Apparel Group: Alibaba Not Doing Enough on Counterfeit Goods
The prominent e-commerce company was sued by the parent company of Gucci and Yves Saint Laurent this week. The move comes roughly a month after the American Apparel & Footwear Association complained to the United States Trade Representative about Alibaba enabling the sale of counterfeit goods.
Alibaba’s quick growth as an enabler of mass-scale online commerce, especially in Asia, hasn’t always sat well with the clothing industry. And a lawsuit this week was a good reminder of why.
On Friday, Kering—the Paris-based parent company of a number of major clothing makers—sued Alibaba Group, accusing the firm of profiting from counterfeit goods by allowing their sale on its website. The lawsuit by the owner of Gucci and Alexander McQueen notes that it’s fairly simple to find a fake alternative to its high-priced brands by misspelling the names of the companies.
“This lawsuit is part of Kering’s ongoing global effort to maintain its customers’ trust in its genuine products and to continue to develop the creative works and talents in its brands,” the company said in a statement on the lawsuit.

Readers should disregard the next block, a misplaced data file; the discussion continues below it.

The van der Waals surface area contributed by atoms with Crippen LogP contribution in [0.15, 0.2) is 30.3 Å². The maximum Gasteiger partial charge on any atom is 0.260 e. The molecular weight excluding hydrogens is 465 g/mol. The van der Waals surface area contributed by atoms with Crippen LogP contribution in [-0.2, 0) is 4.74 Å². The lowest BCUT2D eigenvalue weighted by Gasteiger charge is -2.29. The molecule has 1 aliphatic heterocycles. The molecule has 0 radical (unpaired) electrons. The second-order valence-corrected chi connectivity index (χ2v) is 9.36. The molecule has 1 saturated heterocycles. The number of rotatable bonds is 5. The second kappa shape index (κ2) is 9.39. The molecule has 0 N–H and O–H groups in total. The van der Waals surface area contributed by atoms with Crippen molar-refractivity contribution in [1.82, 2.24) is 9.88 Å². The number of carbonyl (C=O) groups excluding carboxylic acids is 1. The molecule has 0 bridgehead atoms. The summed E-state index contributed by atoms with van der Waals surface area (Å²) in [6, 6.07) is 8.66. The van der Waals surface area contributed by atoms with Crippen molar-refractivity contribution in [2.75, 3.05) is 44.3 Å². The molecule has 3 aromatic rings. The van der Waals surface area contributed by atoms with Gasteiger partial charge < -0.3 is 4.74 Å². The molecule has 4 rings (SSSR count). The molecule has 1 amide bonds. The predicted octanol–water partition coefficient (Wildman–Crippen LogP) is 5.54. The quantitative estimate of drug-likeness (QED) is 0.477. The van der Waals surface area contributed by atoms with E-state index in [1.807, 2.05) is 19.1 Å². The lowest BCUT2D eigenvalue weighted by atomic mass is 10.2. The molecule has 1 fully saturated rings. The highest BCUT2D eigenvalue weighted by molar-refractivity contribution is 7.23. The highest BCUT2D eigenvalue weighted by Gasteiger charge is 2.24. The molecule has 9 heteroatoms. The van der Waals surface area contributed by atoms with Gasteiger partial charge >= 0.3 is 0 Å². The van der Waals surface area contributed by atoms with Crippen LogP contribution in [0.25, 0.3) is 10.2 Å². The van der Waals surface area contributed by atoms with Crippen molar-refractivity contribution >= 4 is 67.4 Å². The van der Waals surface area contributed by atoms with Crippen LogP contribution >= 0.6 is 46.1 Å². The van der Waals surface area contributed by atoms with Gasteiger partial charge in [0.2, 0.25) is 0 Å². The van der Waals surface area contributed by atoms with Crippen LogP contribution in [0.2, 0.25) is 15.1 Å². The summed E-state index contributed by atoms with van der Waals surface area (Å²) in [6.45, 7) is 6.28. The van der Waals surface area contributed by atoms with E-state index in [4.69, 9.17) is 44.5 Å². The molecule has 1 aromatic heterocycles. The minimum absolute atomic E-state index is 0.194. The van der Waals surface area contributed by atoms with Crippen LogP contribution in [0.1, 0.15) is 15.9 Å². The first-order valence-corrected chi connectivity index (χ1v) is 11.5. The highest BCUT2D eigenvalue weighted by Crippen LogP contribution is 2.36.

Kering’s suit comes about a month after the American Apparel & Footwear Association (AAFA) sent a letter to U.S. Trade Representative Michael Froman, arguing that Alibaba hasn’t done enough to solve the ongoing problem—even as it’s worked directly with Alibaba to tackle these issues.
“For much of the past year, AAFA has been working with representatives of Alibaba to address these concerns,” AAFA President and CEO Juanita Duggan wrote [PDF]. “Although Alibaba has publicly accepted several of the concepts we’ve discussed, including an updated take-down system, a ‘trusted reporter program,’ and an increased focus on physical raids and law enforcement cooperation, implementation has been sluggish or non-existent.”
This sluggishness and slow response was part of the reason for the Kering lawsuit. The company actually sued Alibaba last year, but then withdrew the suit as a result of “constructive dialogue” with the Chinese e-commerce giant, which is traded on the New York Stock Exchange.
“What is damaging is the perception that Alibaba has made so little progress in nearly a year that the brands decided rather than continuing discussions, they would sue—again,” Fortune writer Scott Cendrowski noted.
In a press conference covered by The Associated Press, Alibaba founder Jack Ma emphasized that the company hoped to collaborate with Kering and the apparel industry in general, rather than fighting against them in court.
“We express regret about the company’s choice to sue us and not to cooperate with us to fight against counterfeit goods,” he said, according to the AP.
The company made a similar statement in regards to AAFA’s letter, according to the Financial Times (subscription).
Jack Ma, left, the founder of Alibaba. (UKTI/Flickr)